Arnold's Albino Deer are Rare, But Not Uncommon
Arnold Parks and Recreation Director Susie Boone has seen one of Arnold's albino deer.
Some people have seen the albino deer roaming the city of Arnold and its parks.
Some have only heard about them.
Arnold Parks and Recreation Director Susie Boone says an all-white pink-eyed doe was first spotted in the late fall of 2007. A white buck was also spotted and, at one point, two fawns.
Poachers are believed to have killed the fawns and the buck hasn’t been seen in some time.
But the doe is still a visitor to the city.
Boone spotted her recently with two new fawns – both black.
Boone is reluctant to say which areas of the city the deer frequent for fear that poachers might come after them.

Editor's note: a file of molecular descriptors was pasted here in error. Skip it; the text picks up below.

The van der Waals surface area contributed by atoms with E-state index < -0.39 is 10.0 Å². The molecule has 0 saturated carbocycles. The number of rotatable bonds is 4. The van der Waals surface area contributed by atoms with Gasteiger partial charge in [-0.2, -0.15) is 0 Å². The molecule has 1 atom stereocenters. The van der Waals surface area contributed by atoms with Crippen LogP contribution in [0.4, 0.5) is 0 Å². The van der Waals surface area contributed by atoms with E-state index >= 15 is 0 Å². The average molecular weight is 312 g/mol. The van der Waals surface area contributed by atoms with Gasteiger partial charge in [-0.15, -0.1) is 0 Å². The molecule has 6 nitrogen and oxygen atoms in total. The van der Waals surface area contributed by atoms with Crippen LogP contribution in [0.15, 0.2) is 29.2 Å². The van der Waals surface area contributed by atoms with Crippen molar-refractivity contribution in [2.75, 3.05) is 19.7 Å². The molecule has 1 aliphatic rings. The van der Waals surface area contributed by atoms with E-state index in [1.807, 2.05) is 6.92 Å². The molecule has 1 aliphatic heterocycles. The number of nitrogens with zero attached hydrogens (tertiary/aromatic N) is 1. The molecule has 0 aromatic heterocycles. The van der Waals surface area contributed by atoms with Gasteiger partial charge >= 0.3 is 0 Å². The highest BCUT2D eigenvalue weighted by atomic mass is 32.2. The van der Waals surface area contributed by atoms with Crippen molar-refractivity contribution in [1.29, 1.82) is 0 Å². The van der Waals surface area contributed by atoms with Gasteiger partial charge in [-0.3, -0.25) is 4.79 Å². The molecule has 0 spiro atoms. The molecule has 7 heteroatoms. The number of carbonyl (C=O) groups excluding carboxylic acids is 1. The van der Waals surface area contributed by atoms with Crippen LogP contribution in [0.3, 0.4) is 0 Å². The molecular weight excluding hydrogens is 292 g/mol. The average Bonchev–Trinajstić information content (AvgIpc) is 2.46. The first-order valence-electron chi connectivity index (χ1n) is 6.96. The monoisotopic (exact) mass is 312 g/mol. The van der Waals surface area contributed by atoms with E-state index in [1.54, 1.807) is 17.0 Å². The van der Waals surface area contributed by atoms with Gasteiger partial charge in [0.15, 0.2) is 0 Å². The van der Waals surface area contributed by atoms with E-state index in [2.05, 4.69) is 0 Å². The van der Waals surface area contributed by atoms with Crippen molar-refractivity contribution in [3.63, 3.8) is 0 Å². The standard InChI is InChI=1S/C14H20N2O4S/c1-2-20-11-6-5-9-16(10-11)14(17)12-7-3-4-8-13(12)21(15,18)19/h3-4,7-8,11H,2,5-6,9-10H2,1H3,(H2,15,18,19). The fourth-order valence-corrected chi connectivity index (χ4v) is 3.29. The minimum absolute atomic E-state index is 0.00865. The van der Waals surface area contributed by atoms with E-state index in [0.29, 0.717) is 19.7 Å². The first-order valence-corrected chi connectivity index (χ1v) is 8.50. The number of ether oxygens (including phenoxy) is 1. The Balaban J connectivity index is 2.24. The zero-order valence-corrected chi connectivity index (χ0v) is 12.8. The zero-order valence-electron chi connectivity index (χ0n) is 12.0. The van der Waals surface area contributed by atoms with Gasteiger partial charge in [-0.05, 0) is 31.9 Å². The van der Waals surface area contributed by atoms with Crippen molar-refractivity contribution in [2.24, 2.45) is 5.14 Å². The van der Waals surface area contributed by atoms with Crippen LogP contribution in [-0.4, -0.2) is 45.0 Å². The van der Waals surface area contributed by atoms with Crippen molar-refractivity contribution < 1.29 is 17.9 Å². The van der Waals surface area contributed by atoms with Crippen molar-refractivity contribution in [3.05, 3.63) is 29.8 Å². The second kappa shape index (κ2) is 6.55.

“I’m very protective of her,” Boone said. “The whole city is. My guess is because we do have so much good coverage for her and her babies, she probably doesn’t travel too far.”
Matt Ormsby, a naturalist with the Missouri Department of Conservation, says albino deer are rare but not uncommon. He says about 1 percent of deer are born with albinism.
“It’s actually pretty common,” Ormsby said. “Not all of them make it to adulthood because they do stick out and a lot of them will fall to predators.”
Coyotes or even foxes will go after a small deer, Ormsby said.
Albino deer are less likely to survive to adulthood because their white coat makes it easy for predators – including poachers -- to see them.
Arnold’s white doe may be rarer than most because of her ability to survive.
“She’s very stout,” Boone said. “She’s had at least two families. It’s been quite remarkable.”